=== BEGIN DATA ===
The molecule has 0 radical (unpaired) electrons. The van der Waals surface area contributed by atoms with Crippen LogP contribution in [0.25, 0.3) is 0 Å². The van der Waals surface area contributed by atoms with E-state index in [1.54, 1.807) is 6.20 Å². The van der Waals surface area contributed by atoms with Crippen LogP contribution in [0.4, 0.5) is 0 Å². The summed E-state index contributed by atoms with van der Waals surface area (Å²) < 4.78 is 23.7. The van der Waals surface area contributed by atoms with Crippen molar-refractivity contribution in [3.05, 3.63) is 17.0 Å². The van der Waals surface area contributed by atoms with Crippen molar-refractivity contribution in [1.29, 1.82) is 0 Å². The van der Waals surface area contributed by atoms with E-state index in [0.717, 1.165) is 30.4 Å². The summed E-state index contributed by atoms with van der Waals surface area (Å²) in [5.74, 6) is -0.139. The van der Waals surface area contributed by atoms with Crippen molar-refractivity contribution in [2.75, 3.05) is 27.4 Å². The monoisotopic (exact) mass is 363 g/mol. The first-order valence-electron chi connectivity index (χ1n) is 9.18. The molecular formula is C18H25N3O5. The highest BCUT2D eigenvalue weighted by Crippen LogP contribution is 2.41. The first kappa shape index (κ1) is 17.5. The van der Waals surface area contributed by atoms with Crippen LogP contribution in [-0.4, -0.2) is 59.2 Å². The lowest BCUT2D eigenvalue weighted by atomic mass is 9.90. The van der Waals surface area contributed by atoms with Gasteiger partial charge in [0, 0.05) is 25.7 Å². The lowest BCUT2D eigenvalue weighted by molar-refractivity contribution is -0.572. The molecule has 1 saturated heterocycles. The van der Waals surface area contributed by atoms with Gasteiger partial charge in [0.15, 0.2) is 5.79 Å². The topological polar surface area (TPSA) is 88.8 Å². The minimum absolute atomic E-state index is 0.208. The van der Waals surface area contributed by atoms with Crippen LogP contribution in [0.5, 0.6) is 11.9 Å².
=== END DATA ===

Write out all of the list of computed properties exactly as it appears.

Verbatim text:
The molecule has 0 radical (unpaired) electrons. The van der Waals surface area contributed by atoms with Crippen LogP contribution in [0.25, 0.3) is 0 Å². The van der Waals surface area contributed by atoms with E-state index in [1.54, 1.807) is 6.20 Å². The van der Waals surface area contributed by atoms with Crippen LogP contribution in [0.4, 0.5) is 0 Å². The summed E-state index contributed by atoms with van der Waals surface area (Å²) < 4.78 is 23.7. The van der Waals surface area contributed by atoms with Crippen molar-refractivity contribution in [3.05, 3.63) is 17.0 Å². The van der Waals surface area contributed by atoms with Crippen molar-refractivity contribution in [1.29, 1.82) is 0 Å². The van der Waals surface area contributed by atoms with E-state index in [0.717, 1.165) is 30.4 Å². The summed E-state index contributed by atoms with van der Waals surface area (Å²) in [5.74, 6) is -0.139. The van der Waals surface area contributed by atoms with Crippen molar-refractivity contribution in [2.75, 3.05) is 27.4 Å². The monoisotopic (exact) mass is 363 g/mol. The first-order valence-electron chi connectivity index (χ1n) is 9.18. The molecular formula is C18H25N3O5. The highest BCUT2D eigenvalue weighted by Crippen LogP contribution is 2.41. The first kappa shape index (κ1) is 17.5. The van der Waals surface area contributed by atoms with Crippen LogP contribution in [-0.4, -0.2) is 59.2 Å². The lowest BCUT2D eigenvalue weighted by atomic mass is 9.90. The van der Waals surface area contributed by atoms with Gasteiger partial charge in [0, 0.05) is 25.7 Å². The lowest BCUT2D eigenvalue weighted by molar-refractivity contribution is -0.572. The molecule has 1 saturated heterocycles. The van der Waals surface area contributed by atoms with Gasteiger partial charge in [0.15, 0.2) is 5.79 Å². The topological polar surface area (TPSA) is 88.8 Å². The minimum absolute atomic E-state index is 0.208. The van der Waals surface area contributed by atoms with Crippen LogP contribution in [0.5, 0.6) is 11.9 Å².